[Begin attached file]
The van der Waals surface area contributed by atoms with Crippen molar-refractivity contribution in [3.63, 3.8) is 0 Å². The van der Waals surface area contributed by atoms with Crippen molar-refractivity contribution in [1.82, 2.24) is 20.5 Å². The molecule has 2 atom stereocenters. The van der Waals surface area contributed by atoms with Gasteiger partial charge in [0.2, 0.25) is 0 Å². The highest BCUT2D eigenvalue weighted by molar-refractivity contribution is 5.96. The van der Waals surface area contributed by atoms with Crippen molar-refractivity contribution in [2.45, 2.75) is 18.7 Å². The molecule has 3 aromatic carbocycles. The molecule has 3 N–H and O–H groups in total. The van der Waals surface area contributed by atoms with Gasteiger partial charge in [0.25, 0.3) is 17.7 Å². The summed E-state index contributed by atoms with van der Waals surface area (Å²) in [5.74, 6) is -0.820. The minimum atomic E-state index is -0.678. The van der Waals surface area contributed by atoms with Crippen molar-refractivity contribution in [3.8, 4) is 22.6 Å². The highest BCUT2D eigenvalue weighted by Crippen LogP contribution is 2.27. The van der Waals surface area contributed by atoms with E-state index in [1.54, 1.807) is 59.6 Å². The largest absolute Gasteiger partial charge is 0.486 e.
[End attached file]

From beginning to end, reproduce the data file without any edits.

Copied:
The van der Waals surface area contributed by atoms with Crippen molar-refractivity contribution in [3.63, 3.8) is 0 Å². The van der Waals surface area contributed by atoms with Crippen molar-refractivity contribution in [1.82, 2.24) is 20.5 Å². The molecule has 2 atom stereocenters. The van der Waals surface area contributed by atoms with Gasteiger partial charge in [0.2, 0.25) is 0 Å². The highest BCUT2D eigenvalue weighted by molar-refractivity contribution is 5.96. The van der Waals surface area contributed by atoms with Crippen molar-refractivity contribution in [2.45, 2.75) is 18.7 Å². The molecule has 3 aromatic carbocycles. The molecule has 3 N–H and O–H groups in total. The van der Waals surface area contributed by atoms with Gasteiger partial charge in [0.25, 0.3) is 17.7 Å². The summed E-state index contributed by atoms with van der Waals surface area (Å²) in [5.74, 6) is -0.820. The minimum atomic E-state index is -0.678. The van der Waals surface area contributed by atoms with Crippen molar-refractivity contribution in [3.8, 4) is 22.6 Å². The highest BCUT2D eigenvalue weighted by Crippen LogP contribution is 2.27. The van der Waals surface area contributed by atoms with E-state index in [1.54, 1.807) is 59.6 Å². The largest absolute Gasteiger partial charge is 0.486 e.